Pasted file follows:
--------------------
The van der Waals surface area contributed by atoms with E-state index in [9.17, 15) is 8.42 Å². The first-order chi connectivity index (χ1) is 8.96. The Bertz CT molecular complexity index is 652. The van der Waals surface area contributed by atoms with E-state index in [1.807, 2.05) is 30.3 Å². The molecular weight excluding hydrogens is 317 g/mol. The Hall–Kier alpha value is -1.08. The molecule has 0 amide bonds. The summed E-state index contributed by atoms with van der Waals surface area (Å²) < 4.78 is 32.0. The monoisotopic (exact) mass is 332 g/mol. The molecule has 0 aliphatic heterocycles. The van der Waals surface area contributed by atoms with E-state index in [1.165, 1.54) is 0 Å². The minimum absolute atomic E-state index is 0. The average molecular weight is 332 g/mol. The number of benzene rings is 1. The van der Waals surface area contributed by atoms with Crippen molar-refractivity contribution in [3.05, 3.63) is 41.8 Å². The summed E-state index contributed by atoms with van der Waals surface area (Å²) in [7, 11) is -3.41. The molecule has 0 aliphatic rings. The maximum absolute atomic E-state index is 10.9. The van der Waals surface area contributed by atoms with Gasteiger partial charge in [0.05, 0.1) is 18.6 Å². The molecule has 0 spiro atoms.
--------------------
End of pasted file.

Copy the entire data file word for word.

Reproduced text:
The van der Waals surface area contributed by atoms with E-state index in [9.17, 15) is 8.42 Å². The first-order chi connectivity index (χ1) is 8.96. The Bertz CT molecular complexity index is 652. The van der Waals surface area contributed by atoms with E-state index in [1.807, 2.05) is 30.3 Å². The molecular weight excluding hydrogens is 317 g/mol. The Hall–Kier alpha value is -1.08. The molecule has 0 amide bonds. The summed E-state index contributed by atoms with van der Waals surface area (Å²) < 4.78 is 32.0. The monoisotopic (exact) mass is 332 g/mol. The molecule has 0 aliphatic heterocycles. The van der Waals surface area contributed by atoms with E-state index in [1.165, 1.54) is 0 Å². The minimum absolute atomic E-state index is 0. The average molecular weight is 332 g/mol. The number of benzene rings is 1. The van der Waals surface area contributed by atoms with Crippen molar-refractivity contribution in [3.05, 3.63) is 41.8 Å². The summed E-state index contributed by atoms with van der Waals surface area (Å²) in [7, 11) is -3.41. The molecule has 0 aliphatic rings. The maximum absolute atomic E-state index is 10.9. The van der Waals surface area contributed by atoms with Gasteiger partial charge in [0.05, 0.1) is 18.6 Å². The molecule has 0 spiro atoms.